Social Media

No Jokes: Anything You Tweet Can And Will Be Used Against You [Opinion]

Erez Zukerman 19-02-2014

Your friends know you, and they know when you’re trying to be funny. Twitter doesn’t, and a bit of misplaced sarcasm can come back to haunt you. The wrong tweet can make you look like a terrible person, and “I only meant it as a joke” sounds like a very lame excuse.


What’s Sarcasm, Anyway?


Since words like irony and sarcasm tend to be misused (thank you, Alanis), let’s get our terminology straight here. Macmillan dictionary says:

sarcasm: (noun) the activity of saying or writing the opposite of what you mean, or of speaking in a way intended to make someone else feel stupid or show them that you are angry

So I’m not saying you shouldn’t make jokes on Twitter, or shouldn’t be funny. I am saying that you shouldn’t send out tweets that mean the opposite of what you’re trying to say:

So that’s Justin (our managing editor) writing Dave (our gaming editor) that he hates him. To anyone who knows Justin and Dave, this is an obvious joke. Thing is, most people don’t.

This is a mild example, of course. I’ll get to a more serious one in a moment, but let me first explain why I think this happens, and why you should watch out.


Context and Connection: Twitter Doesn’t Care


We are wired for continuity. In a normal conversation, context carries a lot of weight: This sentence builds on the previous one, which builds on the previous paragraph. But Twitter breaks this natural flow — it atomizes our communication, if you will. Each tweet is its own thing, a 140-character packet of significance, ready to be taken out of context and embedded elsewhere.

Context is not the only thing Twitter breaks: We’re also wired to assume a conversation is a somewhat private thing. If you’re like most people, you don’t have thousands of Twitter followers. If you use Twitter at all, you likely interact with a fairly small number of people on a routine basis. Cozy. Only it isn’t, really. Twitter is as public as it gets, with some people working hard to get as many followers 8 More Tips to Generate Lots of Twitter Followers We won’t get a ton of Twitter followers because of a famous surname. We have to work our asses off before we cross and starting causing a few fail whales to show up on Twitter.... Read More as they can. It never forgets, either: Unless your account is private, which is pretty uncommon on Twitter, everything you say (except for direct messages) is publicly available, and is archived. This is all too easy to forget.

Case in point: Sean Frederick’s tweeted a racist-sounding tweet to his followers. He then said, “The tweet garnered a few meager laughs and favorites from my followers, who clearly got the joke. In the upper-right hand corner of the country, ‘Speak American!’ is a pretty obvious (if hackneyed) punchline.” In other words, this was classic sarcasm — Frederick was poking fun at racists by making a racist tweet to show how dumb they are. Clever.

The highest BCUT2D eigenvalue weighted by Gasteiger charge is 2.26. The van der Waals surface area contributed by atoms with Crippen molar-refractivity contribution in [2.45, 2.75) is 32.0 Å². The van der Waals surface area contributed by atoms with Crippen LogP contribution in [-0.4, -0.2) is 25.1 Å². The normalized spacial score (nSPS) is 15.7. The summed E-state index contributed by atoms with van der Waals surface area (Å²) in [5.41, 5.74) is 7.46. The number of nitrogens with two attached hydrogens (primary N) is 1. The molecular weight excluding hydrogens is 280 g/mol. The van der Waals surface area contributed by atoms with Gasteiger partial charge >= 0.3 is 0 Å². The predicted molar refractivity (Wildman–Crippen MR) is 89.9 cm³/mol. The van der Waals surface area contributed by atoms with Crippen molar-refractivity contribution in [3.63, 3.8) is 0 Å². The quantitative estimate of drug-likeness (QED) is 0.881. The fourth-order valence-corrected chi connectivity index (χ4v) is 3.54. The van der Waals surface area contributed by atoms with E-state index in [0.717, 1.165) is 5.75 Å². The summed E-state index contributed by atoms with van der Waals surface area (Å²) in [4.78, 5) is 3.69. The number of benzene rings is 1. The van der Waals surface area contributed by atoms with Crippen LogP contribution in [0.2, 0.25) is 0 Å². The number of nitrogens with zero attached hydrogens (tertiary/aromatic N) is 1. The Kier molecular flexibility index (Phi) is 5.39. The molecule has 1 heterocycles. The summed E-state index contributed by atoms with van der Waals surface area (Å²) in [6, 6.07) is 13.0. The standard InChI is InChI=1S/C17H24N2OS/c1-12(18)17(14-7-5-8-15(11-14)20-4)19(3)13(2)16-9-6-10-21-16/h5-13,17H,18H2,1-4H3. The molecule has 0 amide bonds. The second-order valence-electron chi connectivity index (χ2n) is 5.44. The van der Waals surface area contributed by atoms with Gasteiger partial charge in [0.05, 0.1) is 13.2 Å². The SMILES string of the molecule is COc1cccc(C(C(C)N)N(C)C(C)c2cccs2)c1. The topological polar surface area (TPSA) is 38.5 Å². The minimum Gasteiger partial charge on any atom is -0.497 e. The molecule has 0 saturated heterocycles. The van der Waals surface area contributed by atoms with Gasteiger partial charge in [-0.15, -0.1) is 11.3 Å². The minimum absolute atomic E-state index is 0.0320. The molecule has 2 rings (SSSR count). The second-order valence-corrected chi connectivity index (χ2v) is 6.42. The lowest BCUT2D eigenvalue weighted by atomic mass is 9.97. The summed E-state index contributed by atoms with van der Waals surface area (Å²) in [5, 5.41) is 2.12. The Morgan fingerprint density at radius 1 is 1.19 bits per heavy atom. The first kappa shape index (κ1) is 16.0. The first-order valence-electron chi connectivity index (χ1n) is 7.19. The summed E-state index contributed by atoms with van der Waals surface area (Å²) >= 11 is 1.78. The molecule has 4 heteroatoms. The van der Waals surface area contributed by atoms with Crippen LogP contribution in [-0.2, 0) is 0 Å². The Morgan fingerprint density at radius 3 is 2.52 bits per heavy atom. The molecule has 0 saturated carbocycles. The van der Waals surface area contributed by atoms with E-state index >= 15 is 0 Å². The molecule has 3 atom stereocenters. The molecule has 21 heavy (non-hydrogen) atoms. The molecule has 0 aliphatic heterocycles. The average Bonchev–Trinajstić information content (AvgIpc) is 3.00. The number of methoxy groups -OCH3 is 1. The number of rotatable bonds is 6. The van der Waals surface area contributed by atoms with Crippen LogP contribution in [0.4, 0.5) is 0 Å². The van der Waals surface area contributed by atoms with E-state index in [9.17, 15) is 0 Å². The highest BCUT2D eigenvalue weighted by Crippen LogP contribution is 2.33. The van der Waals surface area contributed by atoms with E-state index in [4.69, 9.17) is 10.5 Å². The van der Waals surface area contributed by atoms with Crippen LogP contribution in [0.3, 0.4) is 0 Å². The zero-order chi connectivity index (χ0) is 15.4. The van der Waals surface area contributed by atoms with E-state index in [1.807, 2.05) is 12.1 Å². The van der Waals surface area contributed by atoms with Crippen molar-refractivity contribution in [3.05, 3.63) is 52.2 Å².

Unfortunately, that same tweet also caught the attention of a Buzzfeed blogger hungry for some cheap thrills (it is Buzzfeed, after all), who embedded it in a post covering racist tweets, making it look like one of them. Naturally, this riled up Frederick, who then threatened legal action.

What I find surprising about this whole story is the expectation to be understood. “Of course it was a joke!” thinks the jester, “How could it possibly be misunderstood?” — but that’s what Twitter is built for.

So How Can You Be Sarcastic?


There actually are simple, easy ways to show sarcasm on Twitter: Set up a parody account which isn’t linked to your “real” identity, and tweet your heart out.


Alternatively, you could simply retweet other people. Back in 2011, comedian Jon Hendren simply retweeted numerous tweets of teenagers bitterly complaining about their Christmas gift not being an iPhone. Hendren made his point very clear, without adding a single word of his own.

Finally, not all humor is sarcasm. You can be hilarious without being offensive — that’s actually possible. Needless to say, there’s lots more to learn about Twitter, so you might want to look at our complete Twitter guide How to Use Twitter Twitter can be overwhelming at first, but we're here to help you make sense of it. Here's a complete guide to using Twitter and understanding how it works. Read More , or Happy tweeting!

Image credit: DIYLOL,, Know Your Meme

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  1. Bob Myers
    February 21, 2014 at 12:32 am

    Dear Mr. Zukerman,

    Right On!

    That's why I don't use "Social" media. I can get myself in enough hot water using only email.

  2. anonymous
    February 20, 2014 at 1:47 pm

    The world would be SO MUCH BETTER OFF if certain people - I like to refer to them as the self appointed political correctness police - didn't make it their sole purpose in life to search for reasons to be offended so they can punish their perceived offenders. You know who you are if this post upset you in any way.

  3. Tim B
    February 20, 2014 at 3:38 am

    That's why when I Tweet things that could get me in trouble, I make sure I mean it.

    *Salutes as ship sinks, fiddle music plays*

  4. NullOp
    February 20, 2014 at 2:08 am

    Said it before and I'll say it again. Don't put anything online that you wouldn't pin to the bulletin board at work.

  5. Justin P
    February 19, 2014 at 10:09 pm

    Wait, my tweet was sarcastic?

  6. Matthew H
    February 19, 2014 at 9:34 pm

    Brilliant stuff as always, Erez.

    It's always risky making *edgy* jokes on Twitter. In the UK, there have been a few cases of people tweeting (often unfunny) Frankie Boyle-esque quips, only to find themselves in legal hot-water. Or, at the very least, facing the wrath of a horde of angry British netizens, armed with all-caps and a crap command of the English language.